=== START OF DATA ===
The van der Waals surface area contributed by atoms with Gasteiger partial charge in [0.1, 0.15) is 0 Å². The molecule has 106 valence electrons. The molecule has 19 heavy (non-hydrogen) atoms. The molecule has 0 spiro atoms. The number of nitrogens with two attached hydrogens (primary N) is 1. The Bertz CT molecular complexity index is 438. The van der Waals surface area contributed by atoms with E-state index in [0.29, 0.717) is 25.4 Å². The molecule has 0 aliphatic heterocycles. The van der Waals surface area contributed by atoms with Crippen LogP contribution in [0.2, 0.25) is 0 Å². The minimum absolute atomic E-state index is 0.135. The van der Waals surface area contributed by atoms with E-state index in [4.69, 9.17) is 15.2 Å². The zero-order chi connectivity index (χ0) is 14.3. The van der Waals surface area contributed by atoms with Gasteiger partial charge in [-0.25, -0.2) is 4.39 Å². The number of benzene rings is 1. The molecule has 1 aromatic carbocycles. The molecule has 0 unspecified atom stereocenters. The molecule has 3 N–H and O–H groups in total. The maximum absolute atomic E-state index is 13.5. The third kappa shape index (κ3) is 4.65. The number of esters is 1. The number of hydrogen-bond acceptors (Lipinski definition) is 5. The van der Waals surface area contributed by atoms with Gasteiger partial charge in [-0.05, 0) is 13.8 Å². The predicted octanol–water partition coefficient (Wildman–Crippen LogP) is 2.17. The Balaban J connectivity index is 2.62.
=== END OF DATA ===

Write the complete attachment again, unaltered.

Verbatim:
The van der Waals surface area contributed by atoms with Gasteiger partial charge in [0.1, 0.15) is 0 Å². The molecule has 106 valence electrons. The molecule has 19 heavy (non-hydrogen) atoms. The molecule has 0 spiro atoms. The number of nitrogens with two attached hydrogens (primary N) is 1. The Bertz CT molecular complexity index is 438. The van der Waals surface area contributed by atoms with E-state index in [0.29, 0.717) is 25.4 Å². The molecule has 0 aliphatic heterocycles. The van der Waals surface area contributed by atoms with Crippen LogP contribution in [0.2, 0.25) is 0 Å². The minimum absolute atomic E-state index is 0.135. The van der Waals surface area contributed by atoms with E-state index in [4.69, 9.17) is 15.2 Å². The zero-order chi connectivity index (χ0) is 14.3. The van der Waals surface area contributed by atoms with Gasteiger partial charge in [-0.25, -0.2) is 4.39 Å². The number of benzene rings is 1. The molecule has 1 aromatic carbocycles. The molecule has 0 unspecified atom stereocenters. The molecule has 3 N–H and O–H groups in total. The maximum absolute atomic E-state index is 13.5. The third kappa shape index (κ3) is 4.65. The number of esters is 1. The number of hydrogen-bond acceptors (Lipinski definition) is 5. The van der Waals surface area contributed by atoms with Gasteiger partial charge in [-0.05, 0) is 13.8 Å². The predicted octanol–water partition coefficient (Wildman–Crippen LogP) is 2.17. The Balaban J connectivity index is 2.62.